credible: worthy of belief or confidence; trustworthy – Dictionary.com
Having moved, I needed to find a new family doctor. Odds are you, like myself, did not look for the nearest doctor in the telephone directory. Instead, you asked your trusted family doctor or asked a trusted friend for a recommendation. In both cases, you are really seeking credibility. Your doctor should exhibit confidence in diagnosing the ailment and providing a comprehensive solution. You find him trustworthy from his education, patient track record, and conviction.
Businesses also have to be credible, unless you seek the fame and (un)fortune of Enron or Lehman Brothers. Financial institutions look for a profitable future and strong balance sheet. Communities look for businesses to be a responsible and ethical steward. Customers look for value and shared interest. Employees look for stability and a future. Each message of trustworthiness has to be periodically communicated in the form of annual reports, pr press releases, warranties, paychecks, etc. Communication is necessary but what most are seeking is conversation.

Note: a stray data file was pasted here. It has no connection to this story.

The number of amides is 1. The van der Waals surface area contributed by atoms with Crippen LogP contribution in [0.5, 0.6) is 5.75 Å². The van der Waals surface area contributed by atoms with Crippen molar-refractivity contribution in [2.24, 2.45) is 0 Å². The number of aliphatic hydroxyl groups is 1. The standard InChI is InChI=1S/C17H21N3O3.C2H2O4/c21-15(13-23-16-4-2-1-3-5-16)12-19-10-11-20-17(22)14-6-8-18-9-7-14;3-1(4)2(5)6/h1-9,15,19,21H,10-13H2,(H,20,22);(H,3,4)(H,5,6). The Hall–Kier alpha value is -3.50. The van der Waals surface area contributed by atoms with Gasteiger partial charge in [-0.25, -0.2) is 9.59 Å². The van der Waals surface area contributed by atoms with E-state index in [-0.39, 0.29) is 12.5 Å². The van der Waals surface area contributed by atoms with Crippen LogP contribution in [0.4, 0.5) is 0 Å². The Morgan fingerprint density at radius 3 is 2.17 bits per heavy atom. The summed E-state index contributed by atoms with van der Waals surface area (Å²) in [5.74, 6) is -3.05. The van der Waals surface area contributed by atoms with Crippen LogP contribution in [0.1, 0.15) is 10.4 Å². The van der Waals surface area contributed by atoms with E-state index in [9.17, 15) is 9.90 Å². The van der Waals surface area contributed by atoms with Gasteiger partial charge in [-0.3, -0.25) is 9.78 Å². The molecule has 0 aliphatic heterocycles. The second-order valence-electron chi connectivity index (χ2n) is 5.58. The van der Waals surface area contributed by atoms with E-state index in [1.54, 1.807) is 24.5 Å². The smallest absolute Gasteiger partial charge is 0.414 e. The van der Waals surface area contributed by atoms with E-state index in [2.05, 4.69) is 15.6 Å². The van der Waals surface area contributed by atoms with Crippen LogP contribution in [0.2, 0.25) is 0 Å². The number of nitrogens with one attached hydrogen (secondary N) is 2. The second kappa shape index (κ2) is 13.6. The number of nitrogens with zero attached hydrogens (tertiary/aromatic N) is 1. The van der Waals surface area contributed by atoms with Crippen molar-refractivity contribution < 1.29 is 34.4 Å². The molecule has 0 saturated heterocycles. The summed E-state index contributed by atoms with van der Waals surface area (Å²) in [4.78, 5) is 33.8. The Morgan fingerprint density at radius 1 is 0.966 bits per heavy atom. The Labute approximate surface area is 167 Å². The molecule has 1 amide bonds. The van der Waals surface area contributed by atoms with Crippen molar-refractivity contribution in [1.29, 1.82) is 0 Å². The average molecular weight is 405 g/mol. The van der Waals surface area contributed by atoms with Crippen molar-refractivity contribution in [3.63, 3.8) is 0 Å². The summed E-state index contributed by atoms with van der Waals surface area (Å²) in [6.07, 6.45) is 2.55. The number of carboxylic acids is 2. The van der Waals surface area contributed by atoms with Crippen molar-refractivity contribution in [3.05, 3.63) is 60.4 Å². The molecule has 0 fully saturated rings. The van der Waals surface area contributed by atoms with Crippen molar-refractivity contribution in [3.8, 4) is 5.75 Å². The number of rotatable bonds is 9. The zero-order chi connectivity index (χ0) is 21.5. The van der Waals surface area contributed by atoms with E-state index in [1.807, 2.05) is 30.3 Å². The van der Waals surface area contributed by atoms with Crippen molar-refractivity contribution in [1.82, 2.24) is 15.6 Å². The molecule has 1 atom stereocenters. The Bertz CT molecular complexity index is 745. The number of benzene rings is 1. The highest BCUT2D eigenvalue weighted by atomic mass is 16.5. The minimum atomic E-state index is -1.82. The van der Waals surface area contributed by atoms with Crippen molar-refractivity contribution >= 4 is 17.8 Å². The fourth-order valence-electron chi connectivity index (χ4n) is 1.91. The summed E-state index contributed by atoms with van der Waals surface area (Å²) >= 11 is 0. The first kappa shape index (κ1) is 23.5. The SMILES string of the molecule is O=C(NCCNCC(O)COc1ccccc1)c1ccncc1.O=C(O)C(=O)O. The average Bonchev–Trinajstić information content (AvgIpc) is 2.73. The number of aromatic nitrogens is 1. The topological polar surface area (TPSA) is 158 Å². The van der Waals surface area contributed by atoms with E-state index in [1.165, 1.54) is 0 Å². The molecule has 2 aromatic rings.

Are you listening, facilitating, or creating conversations with your customers, suppliers, competition, and employees? Whether it is public sentiment, technology, or some other invisible hand, companies are being forced to offer more transparency, honesty, and conversation. We, the stakeholders, want to be in the inner circle. We want to know that your practices are not going to cause once-in-a-lifetime global financial crisis, regional ecological disasters, or city wide depressions.
Luckily there are more ways to listen, evaluate, and engage, in the conversation than ever before. Are you listening yet?
photo credit: Eva Blue